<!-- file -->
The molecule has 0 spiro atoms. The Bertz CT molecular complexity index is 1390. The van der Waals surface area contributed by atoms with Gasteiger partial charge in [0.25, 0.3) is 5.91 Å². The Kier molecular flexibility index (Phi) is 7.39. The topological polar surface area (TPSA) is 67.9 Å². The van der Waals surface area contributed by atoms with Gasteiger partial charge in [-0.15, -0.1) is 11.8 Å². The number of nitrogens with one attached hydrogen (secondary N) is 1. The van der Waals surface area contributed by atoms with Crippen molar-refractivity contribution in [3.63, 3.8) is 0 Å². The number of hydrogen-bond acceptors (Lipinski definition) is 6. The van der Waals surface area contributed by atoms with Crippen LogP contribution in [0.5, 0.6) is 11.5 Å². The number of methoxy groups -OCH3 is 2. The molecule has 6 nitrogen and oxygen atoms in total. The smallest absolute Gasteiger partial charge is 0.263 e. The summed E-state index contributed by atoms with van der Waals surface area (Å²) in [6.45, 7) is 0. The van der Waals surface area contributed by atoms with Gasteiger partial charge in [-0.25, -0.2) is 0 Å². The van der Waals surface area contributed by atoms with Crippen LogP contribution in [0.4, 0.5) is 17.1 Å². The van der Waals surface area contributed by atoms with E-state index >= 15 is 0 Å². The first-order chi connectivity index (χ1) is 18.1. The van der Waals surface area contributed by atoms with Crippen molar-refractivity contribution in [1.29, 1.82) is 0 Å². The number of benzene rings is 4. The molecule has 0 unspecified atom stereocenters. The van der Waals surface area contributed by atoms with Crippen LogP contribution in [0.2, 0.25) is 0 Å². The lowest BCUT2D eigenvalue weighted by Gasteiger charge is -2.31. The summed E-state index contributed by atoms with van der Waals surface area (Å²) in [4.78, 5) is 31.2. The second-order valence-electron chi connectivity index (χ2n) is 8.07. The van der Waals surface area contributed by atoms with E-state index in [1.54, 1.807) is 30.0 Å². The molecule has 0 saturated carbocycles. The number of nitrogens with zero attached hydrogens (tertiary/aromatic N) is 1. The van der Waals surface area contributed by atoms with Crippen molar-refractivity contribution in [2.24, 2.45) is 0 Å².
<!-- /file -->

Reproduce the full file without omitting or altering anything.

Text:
The molecule has 0 spiro atoms. The Bertz CT molecular complexity index is 1390. The van der Waals surface area contributed by atoms with Gasteiger partial charge in [0.25, 0.3) is 5.91 Å². The Kier molecular flexibility index (Phi) is 7.39. The topological polar surface area (TPSA) is 67.9 Å². The van der Waals surface area contributed by atoms with Gasteiger partial charge in [-0.15, -0.1) is 11.8 Å². The number of nitrogens with one attached hydrogen (secondary N) is 1. The van der Waals surface area contributed by atoms with Crippen molar-refractivity contribution in [3.63, 3.8) is 0 Å². The number of hydrogen-bond acceptors (Lipinski definition) is 6. The van der Waals surface area contributed by atoms with Crippen LogP contribution in [0.5, 0.6) is 11.5 Å². The number of methoxy groups -OCH3 is 2. The molecule has 6 nitrogen and oxygen atoms in total. The smallest absolute Gasteiger partial charge is 0.263 e. The summed E-state index contributed by atoms with van der Waals surface area (Å²) in [6.45, 7) is 0. The van der Waals surface area contributed by atoms with Gasteiger partial charge in [-0.25, -0.2) is 0 Å². The van der Waals surface area contributed by atoms with Crippen LogP contribution in [0.4, 0.5) is 17.1 Å². The van der Waals surface area contributed by atoms with E-state index >= 15 is 0 Å². The first-order chi connectivity index (χ1) is 18.1. The van der Waals surface area contributed by atoms with Crippen molar-refractivity contribution in [1.29, 1.82) is 0 Å². The number of benzene rings is 4. The molecule has 0 unspecified atom stereocenters. The van der Waals surface area contributed by atoms with Crippen LogP contribution in [0.2, 0.25) is 0 Å². The lowest BCUT2D eigenvalue weighted by Gasteiger charge is -2.31. The summed E-state index contributed by atoms with van der Waals surface area (Å²) in [4.78, 5) is 31.2. The second-order valence-electron chi connectivity index (χ2n) is 8.07. The van der Waals surface area contributed by atoms with E-state index in [1.54, 1.807) is 30.0 Å². The molecule has 0 saturated carbocycles. The number of nitrogens with zero attached hydrogens (tertiary/aromatic N) is 1. The van der Waals surface area contributed by atoms with Crippen molar-refractivity contribution in [2.24, 2.45) is 0 Å².